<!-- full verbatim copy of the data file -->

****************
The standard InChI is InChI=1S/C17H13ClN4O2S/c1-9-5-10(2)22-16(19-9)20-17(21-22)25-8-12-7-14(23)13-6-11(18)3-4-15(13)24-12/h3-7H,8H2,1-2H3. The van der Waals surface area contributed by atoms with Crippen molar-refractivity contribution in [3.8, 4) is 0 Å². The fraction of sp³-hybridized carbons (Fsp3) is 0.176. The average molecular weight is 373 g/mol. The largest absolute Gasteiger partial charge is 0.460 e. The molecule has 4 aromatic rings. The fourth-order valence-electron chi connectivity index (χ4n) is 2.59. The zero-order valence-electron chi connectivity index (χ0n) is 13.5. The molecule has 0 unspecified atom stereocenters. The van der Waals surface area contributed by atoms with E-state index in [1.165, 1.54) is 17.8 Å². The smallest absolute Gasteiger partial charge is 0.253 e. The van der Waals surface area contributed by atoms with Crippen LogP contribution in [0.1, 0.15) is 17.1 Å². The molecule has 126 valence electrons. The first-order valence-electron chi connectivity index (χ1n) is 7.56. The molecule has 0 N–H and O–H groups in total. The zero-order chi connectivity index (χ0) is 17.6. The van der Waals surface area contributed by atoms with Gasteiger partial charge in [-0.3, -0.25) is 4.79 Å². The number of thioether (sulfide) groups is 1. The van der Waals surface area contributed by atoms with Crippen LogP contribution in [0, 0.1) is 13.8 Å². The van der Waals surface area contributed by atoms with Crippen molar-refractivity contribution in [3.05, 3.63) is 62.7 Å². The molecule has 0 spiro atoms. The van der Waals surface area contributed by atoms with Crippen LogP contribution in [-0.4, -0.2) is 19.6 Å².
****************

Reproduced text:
The standard InChI is InChI=1S/C17H13ClN4O2S/c1-9-5-10(2)22-16(19-9)20-17(21-22)25-8-12-7-14(23)13-6-11(18)3-4-15(13)24-12/h3-7H,8H2,1-2H3. The van der Waals surface area contributed by atoms with Crippen molar-refractivity contribution in [3.8, 4) is 0 Å². The fraction of sp³-hybridized carbons (Fsp3) is 0.176. The average molecular weight is 373 g/mol. The largest absolute Gasteiger partial charge is 0.460 e. The molecule has 4 aromatic rings. The fourth-order valence-electron chi connectivity index (χ4n) is 2.59. The zero-order valence-electron chi connectivity index (χ0n) is 13.5. The molecule has 0 unspecified atom stereocenters. The van der Waals surface area contributed by atoms with E-state index in [1.165, 1.54) is 17.8 Å². The smallest absolute Gasteiger partial charge is 0.253 e. The van der Waals surface area contributed by atoms with Crippen LogP contribution in [0.1, 0.15) is 17.1 Å². The molecule has 126 valence electrons. The first-order valence-electron chi connectivity index (χ1n) is 7.56. The molecule has 0 N–H and O–H groups in total. The zero-order chi connectivity index (χ0) is 17.6. The van der Waals surface area contributed by atoms with Gasteiger partial charge in [-0.3, -0.25) is 4.79 Å². The number of thioether (sulfide) groups is 1. The van der Waals surface area contributed by atoms with Crippen LogP contribution in [0, 0.1) is 13.8 Å². The van der Waals surface area contributed by atoms with Crippen molar-refractivity contribution in [3.05, 3.63) is 62.7 Å². The molecule has 0 spiro atoms. The van der Waals surface area contributed by atoms with Crippen LogP contribution in [-0.4, -0.2) is 19.6 Å².